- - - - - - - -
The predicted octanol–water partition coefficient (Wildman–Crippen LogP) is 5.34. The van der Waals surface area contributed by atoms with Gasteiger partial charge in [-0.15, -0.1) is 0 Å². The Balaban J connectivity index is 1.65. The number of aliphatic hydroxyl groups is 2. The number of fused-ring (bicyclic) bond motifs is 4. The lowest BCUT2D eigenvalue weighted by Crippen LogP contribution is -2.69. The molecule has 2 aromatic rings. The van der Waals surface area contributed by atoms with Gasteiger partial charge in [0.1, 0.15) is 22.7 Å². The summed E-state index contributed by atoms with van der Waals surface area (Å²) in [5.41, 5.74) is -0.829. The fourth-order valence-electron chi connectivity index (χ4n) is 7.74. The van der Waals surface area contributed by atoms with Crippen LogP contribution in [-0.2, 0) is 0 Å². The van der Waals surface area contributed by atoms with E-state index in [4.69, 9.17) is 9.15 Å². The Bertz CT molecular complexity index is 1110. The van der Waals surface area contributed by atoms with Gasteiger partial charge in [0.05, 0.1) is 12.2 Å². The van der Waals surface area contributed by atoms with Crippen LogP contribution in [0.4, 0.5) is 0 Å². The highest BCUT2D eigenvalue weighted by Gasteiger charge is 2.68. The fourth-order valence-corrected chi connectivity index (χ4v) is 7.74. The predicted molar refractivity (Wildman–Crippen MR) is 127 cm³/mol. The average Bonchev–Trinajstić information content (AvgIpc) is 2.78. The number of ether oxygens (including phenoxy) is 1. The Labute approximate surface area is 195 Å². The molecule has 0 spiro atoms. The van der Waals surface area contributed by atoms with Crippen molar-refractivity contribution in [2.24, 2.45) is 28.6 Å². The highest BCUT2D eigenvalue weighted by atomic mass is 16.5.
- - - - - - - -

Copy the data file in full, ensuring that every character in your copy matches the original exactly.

The predicted octanol–water partition coefficient (Wildman–Crippen LogP) is 5.34. The van der Waals surface area contributed by atoms with Gasteiger partial charge in [-0.15, -0.1) is 0 Å². The Balaban J connectivity index is 1.65. The number of aliphatic hydroxyl groups is 2. The number of fused-ring (bicyclic) bond motifs is 4. The lowest BCUT2D eigenvalue weighted by Crippen LogP contribution is -2.69. The molecule has 2 aromatic rings. The van der Waals surface area contributed by atoms with Gasteiger partial charge in [0.1, 0.15) is 22.7 Å². The summed E-state index contributed by atoms with van der Waals surface area (Å²) in [5.41, 5.74) is -0.829. The fourth-order valence-electron chi connectivity index (χ4n) is 7.74. The van der Waals surface area contributed by atoms with Crippen LogP contribution in [-0.2, 0) is 0 Å². The van der Waals surface area contributed by atoms with E-state index in [4.69, 9.17) is 9.15 Å². The Bertz CT molecular complexity index is 1110. The van der Waals surface area contributed by atoms with Gasteiger partial charge in [0.05, 0.1) is 12.2 Å². The van der Waals surface area contributed by atoms with Crippen LogP contribution in [0.4, 0.5) is 0 Å². The highest BCUT2D eigenvalue weighted by Gasteiger charge is 2.68. The fourth-order valence-corrected chi connectivity index (χ4v) is 7.74. The predicted molar refractivity (Wildman–Crippen MR) is 127 cm³/mol. The average Bonchev–Trinajstić information content (AvgIpc) is 2.78. The number of ether oxygens (including phenoxy) is 1. The Labute approximate surface area is 195 Å². The molecule has 0 spiro atoms. The van der Waals surface area contributed by atoms with Crippen molar-refractivity contribution in [2.24, 2.45) is 28.6 Å². The highest BCUT2D eigenvalue weighted by atomic mass is 16.5.